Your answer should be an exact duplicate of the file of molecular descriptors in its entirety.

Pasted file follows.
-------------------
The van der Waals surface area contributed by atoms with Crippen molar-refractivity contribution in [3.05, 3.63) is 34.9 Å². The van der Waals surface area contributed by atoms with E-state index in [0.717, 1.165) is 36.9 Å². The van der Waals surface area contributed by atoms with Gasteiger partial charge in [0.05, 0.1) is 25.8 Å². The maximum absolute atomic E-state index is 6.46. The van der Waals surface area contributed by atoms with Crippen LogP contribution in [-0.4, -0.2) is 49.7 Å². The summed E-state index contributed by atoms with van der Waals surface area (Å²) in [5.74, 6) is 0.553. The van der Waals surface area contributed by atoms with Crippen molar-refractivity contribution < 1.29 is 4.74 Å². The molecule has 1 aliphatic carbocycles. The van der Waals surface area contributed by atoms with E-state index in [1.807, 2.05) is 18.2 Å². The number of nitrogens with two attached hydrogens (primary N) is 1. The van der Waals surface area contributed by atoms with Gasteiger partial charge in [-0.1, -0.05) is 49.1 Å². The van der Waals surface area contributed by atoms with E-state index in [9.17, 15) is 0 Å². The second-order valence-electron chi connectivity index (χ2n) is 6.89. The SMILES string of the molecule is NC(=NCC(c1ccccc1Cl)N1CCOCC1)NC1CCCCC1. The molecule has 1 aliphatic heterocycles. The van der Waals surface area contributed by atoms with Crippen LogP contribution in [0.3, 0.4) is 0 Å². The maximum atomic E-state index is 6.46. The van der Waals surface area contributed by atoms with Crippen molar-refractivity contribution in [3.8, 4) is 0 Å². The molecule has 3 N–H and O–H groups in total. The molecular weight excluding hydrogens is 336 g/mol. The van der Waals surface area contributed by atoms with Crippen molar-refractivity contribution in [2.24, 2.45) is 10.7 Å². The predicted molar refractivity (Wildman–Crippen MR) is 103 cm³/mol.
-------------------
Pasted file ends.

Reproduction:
The van der Waals surface area contributed by atoms with Crippen molar-refractivity contribution in [3.05, 3.63) is 34.9 Å². The van der Waals surface area contributed by atoms with E-state index in [0.717, 1.165) is 36.9 Å². The van der Waals surface area contributed by atoms with Gasteiger partial charge in [0.05, 0.1) is 25.8 Å². The maximum absolute atomic E-state index is 6.46. The van der Waals surface area contributed by atoms with Crippen LogP contribution in [-0.4, -0.2) is 49.7 Å². The summed E-state index contributed by atoms with van der Waals surface area (Å²) in [5.74, 6) is 0.553. The van der Waals surface area contributed by atoms with Crippen molar-refractivity contribution < 1.29 is 4.74 Å². The molecule has 1 aliphatic carbocycles. The van der Waals surface area contributed by atoms with E-state index in [1.807, 2.05) is 18.2 Å². The number of nitrogens with two attached hydrogens (primary N) is 1. The van der Waals surface area contributed by atoms with Gasteiger partial charge in [-0.1, -0.05) is 49.1 Å². The van der Waals surface area contributed by atoms with E-state index in [9.17, 15) is 0 Å². The second-order valence-electron chi connectivity index (χ2n) is 6.89. The SMILES string of the molecule is NC(=NCC(c1ccccc1Cl)N1CCOCC1)NC1CCCCC1. The molecule has 1 aliphatic heterocycles. The van der Waals surface area contributed by atoms with Crippen LogP contribution in [0.3, 0.4) is 0 Å². The maximum atomic E-state index is 6.46. The van der Waals surface area contributed by atoms with Crippen molar-refractivity contribution in [3.8, 4) is 0 Å². The molecule has 3 N–H and O–H groups in total. The molecular weight excluding hydrogens is 336 g/mol. The van der Waals surface area contributed by atoms with Crippen molar-refractivity contribution in [2.24, 2.45) is 10.7 Å². The predicted molar refractivity (Wildman–Crippen MR) is 103 cm³/mol.